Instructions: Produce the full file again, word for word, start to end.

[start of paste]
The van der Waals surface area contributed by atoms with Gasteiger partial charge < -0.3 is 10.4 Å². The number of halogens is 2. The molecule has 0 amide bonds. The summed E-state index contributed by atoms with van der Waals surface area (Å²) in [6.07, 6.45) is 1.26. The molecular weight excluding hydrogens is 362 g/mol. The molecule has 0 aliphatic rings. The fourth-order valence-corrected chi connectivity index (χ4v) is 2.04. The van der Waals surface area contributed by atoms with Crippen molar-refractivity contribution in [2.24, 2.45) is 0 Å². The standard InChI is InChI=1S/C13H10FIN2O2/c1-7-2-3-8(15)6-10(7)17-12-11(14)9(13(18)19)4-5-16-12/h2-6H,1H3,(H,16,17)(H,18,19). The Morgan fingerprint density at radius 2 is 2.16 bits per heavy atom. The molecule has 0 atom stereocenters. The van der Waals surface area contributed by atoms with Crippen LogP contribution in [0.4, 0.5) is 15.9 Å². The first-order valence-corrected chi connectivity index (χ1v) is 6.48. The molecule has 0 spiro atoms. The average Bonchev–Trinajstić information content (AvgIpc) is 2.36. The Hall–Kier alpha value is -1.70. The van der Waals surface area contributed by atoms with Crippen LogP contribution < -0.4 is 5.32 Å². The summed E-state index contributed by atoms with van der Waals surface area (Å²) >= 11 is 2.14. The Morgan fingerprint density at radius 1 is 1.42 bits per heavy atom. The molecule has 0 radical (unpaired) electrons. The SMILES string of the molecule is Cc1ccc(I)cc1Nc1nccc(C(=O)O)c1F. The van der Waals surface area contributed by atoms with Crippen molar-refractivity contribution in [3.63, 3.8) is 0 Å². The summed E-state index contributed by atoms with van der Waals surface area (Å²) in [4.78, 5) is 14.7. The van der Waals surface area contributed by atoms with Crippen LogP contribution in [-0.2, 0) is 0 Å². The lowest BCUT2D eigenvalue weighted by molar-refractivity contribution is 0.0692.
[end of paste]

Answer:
The van der Waals surface area contributed by atoms with Gasteiger partial charge < -0.3 is 10.4 Å². The number of halogens is 2. The molecule has 0 amide bonds. The summed E-state index contributed by atoms with van der Waals surface area (Å²) in [6.07, 6.45) is 1.26. The molecular weight excluding hydrogens is 362 g/mol. The molecule has 0 aliphatic rings. The fourth-order valence-corrected chi connectivity index (χ4v) is 2.04. The van der Waals surface area contributed by atoms with Crippen molar-refractivity contribution in [2.24, 2.45) is 0 Å². The standard InChI is InChI=1S/C13H10FIN2O2/c1-7-2-3-8(15)6-10(7)17-12-11(14)9(13(18)19)4-5-16-12/h2-6H,1H3,(H,16,17)(H,18,19). The Morgan fingerprint density at radius 2 is 2.16 bits per heavy atom. The molecule has 0 atom stereocenters. The van der Waals surface area contributed by atoms with Crippen LogP contribution in [0.4, 0.5) is 15.9 Å². The first-order valence-corrected chi connectivity index (χ1v) is 6.48. The molecule has 0 spiro atoms. The average Bonchev–Trinajstić information content (AvgIpc) is 2.36. The Hall–Kier alpha value is -1.70. The van der Waals surface area contributed by atoms with Crippen LogP contribution < -0.4 is 5.32 Å². The summed E-state index contributed by atoms with van der Waals surface area (Å²) >= 11 is 2.14. The Morgan fingerprint density at radius 1 is 1.42 bits per heavy atom. The molecule has 0 radical (unpaired) electrons. The SMILES string of the molecule is Cc1ccc(I)cc1Nc1nccc(C(=O)O)c1F. The van der Waals surface area contributed by atoms with Crippen molar-refractivity contribution in [3.63, 3.8) is 0 Å². The summed E-state index contributed by atoms with van der Waals surface area (Å²) in [4.78, 5) is 14.7. The van der Waals surface area contributed by atoms with Crippen LogP contribution in [-0.2, 0) is 0 Å². The lowest BCUT2D eigenvalue weighted by molar-refractivity contribution is 0.0692.